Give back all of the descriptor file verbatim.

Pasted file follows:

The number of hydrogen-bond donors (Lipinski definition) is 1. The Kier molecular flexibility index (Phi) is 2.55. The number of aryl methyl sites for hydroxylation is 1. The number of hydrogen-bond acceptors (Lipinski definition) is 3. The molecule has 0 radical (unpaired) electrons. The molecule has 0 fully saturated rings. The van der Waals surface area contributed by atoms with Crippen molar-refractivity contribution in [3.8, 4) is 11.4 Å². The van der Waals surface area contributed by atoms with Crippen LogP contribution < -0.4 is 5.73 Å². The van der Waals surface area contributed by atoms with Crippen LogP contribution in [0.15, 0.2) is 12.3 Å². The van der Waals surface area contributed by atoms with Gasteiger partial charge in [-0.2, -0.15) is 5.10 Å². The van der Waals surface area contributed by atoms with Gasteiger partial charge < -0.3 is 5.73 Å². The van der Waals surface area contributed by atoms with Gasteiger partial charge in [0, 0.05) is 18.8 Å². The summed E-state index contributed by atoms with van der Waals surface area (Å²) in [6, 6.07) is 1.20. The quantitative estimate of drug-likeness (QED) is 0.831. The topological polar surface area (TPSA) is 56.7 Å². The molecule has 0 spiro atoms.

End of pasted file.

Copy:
The number of hydrogen-bond donors (Lipinski definition) is 1. The Kier molecular flexibility index (Phi) is 2.55. The number of aryl methyl sites for hydroxylation is 1. The number of hydrogen-bond acceptors (Lipinski definition) is 3. The molecule has 0 radical (unpaired) electrons. The molecule has 0 fully saturated rings. The van der Waals surface area contributed by atoms with Crippen molar-refractivity contribution in [3.8, 4) is 11.4 Å². The van der Waals surface area contributed by atoms with Crippen LogP contribution < -0.4 is 5.73 Å². The van der Waals surface area contributed by atoms with Crippen LogP contribution in [0.15, 0.2) is 12.3 Å². The van der Waals surface area contributed by atoms with Gasteiger partial charge in [-0.2, -0.15) is 5.10 Å². The van der Waals surface area contributed by atoms with Gasteiger partial charge < -0.3 is 5.73 Å². The van der Waals surface area contributed by atoms with Gasteiger partial charge in [0, 0.05) is 18.8 Å². The summed E-state index contributed by atoms with van der Waals surface area (Å²) in [6, 6.07) is 1.20. The quantitative estimate of drug-likeness (QED) is 0.831. The topological polar surface area (TPSA) is 56.7 Å². The molecule has 0 spiro atoms.